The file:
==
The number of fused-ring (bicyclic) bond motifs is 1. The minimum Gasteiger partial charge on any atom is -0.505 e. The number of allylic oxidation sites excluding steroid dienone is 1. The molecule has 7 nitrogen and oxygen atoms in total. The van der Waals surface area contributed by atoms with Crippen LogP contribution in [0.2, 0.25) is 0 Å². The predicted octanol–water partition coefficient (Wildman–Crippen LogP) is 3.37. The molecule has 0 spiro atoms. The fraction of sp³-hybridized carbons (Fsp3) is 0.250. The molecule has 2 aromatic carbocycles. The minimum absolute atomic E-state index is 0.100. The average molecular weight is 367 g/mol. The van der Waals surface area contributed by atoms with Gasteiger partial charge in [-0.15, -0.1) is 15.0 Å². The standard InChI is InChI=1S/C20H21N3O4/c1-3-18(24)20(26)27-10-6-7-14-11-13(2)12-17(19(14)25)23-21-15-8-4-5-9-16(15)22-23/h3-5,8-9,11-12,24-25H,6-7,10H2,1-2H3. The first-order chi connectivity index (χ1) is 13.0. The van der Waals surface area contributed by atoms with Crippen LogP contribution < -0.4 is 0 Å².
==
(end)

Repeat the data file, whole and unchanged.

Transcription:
The number of fused-ring (bicyclic) bond motifs is 1. The minimum Gasteiger partial charge on any atom is -0.505 e. The number of allylic oxidation sites excluding steroid dienone is 1. The molecule has 7 nitrogen and oxygen atoms in total. The van der Waals surface area contributed by atoms with Crippen LogP contribution in [0.2, 0.25) is 0 Å². The predicted octanol–water partition coefficient (Wildman–Crippen LogP) is 3.37. The molecule has 0 spiro atoms. The fraction of sp³-hybridized carbons (Fsp3) is 0.250. The molecule has 2 aromatic carbocycles. The minimum absolute atomic E-state index is 0.100. The average molecular weight is 367 g/mol. The van der Waals surface area contributed by atoms with Gasteiger partial charge in [-0.15, -0.1) is 15.0 Å². The standard InChI is InChI=1S/C20H21N3O4/c1-3-18(24)20(26)27-10-6-7-14-11-13(2)12-17(19(14)25)23-21-15-8-4-5-9-16(15)22-23/h3-5,8-9,11-12,24-25H,6-7,10H2,1-2H3. The first-order chi connectivity index (χ1) is 13.0. The van der Waals surface area contributed by atoms with Crippen LogP contribution < -0.4 is 0 Å².